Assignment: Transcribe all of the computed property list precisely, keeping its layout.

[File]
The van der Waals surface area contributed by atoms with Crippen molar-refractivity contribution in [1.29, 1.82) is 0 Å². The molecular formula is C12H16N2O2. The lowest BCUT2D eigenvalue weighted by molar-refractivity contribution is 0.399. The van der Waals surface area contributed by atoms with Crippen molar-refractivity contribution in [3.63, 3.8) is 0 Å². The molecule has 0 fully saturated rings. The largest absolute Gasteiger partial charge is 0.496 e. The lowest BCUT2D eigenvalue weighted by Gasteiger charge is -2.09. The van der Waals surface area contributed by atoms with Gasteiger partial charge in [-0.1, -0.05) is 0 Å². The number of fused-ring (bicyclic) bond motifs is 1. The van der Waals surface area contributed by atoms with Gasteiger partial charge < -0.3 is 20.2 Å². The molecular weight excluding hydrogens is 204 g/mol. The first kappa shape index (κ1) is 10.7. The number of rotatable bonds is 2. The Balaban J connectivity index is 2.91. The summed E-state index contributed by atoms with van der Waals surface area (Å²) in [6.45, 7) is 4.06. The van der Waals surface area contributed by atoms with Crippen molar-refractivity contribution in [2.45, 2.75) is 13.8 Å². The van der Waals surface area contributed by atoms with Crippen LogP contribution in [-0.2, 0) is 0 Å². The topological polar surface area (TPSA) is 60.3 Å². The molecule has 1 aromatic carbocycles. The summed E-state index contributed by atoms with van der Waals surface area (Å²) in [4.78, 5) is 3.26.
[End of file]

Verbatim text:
The van der Waals surface area contributed by atoms with Crippen molar-refractivity contribution in [1.29, 1.82) is 0 Å². The molecular formula is C12H16N2O2. The lowest BCUT2D eigenvalue weighted by molar-refractivity contribution is 0.399. The van der Waals surface area contributed by atoms with Crippen molar-refractivity contribution in [3.63, 3.8) is 0 Å². The molecule has 0 fully saturated rings. The largest absolute Gasteiger partial charge is 0.496 e. The lowest BCUT2D eigenvalue weighted by Gasteiger charge is -2.09. The van der Waals surface area contributed by atoms with Gasteiger partial charge in [-0.1, -0.05) is 0 Å². The number of fused-ring (bicyclic) bond motifs is 1. The van der Waals surface area contributed by atoms with Gasteiger partial charge < -0.3 is 20.2 Å². The molecular weight excluding hydrogens is 204 g/mol. The first kappa shape index (κ1) is 10.7. The number of rotatable bonds is 2. The Balaban J connectivity index is 2.91. The summed E-state index contributed by atoms with van der Waals surface area (Å²) in [6.45, 7) is 4.06. The van der Waals surface area contributed by atoms with Crippen molar-refractivity contribution in [2.45, 2.75) is 13.8 Å². The van der Waals surface area contributed by atoms with Crippen LogP contribution in [-0.2, 0) is 0 Å². The topological polar surface area (TPSA) is 60.3 Å². The molecule has 1 aromatic carbocycles. The summed E-state index contributed by atoms with van der Waals surface area (Å²) in [4.78, 5) is 3.26.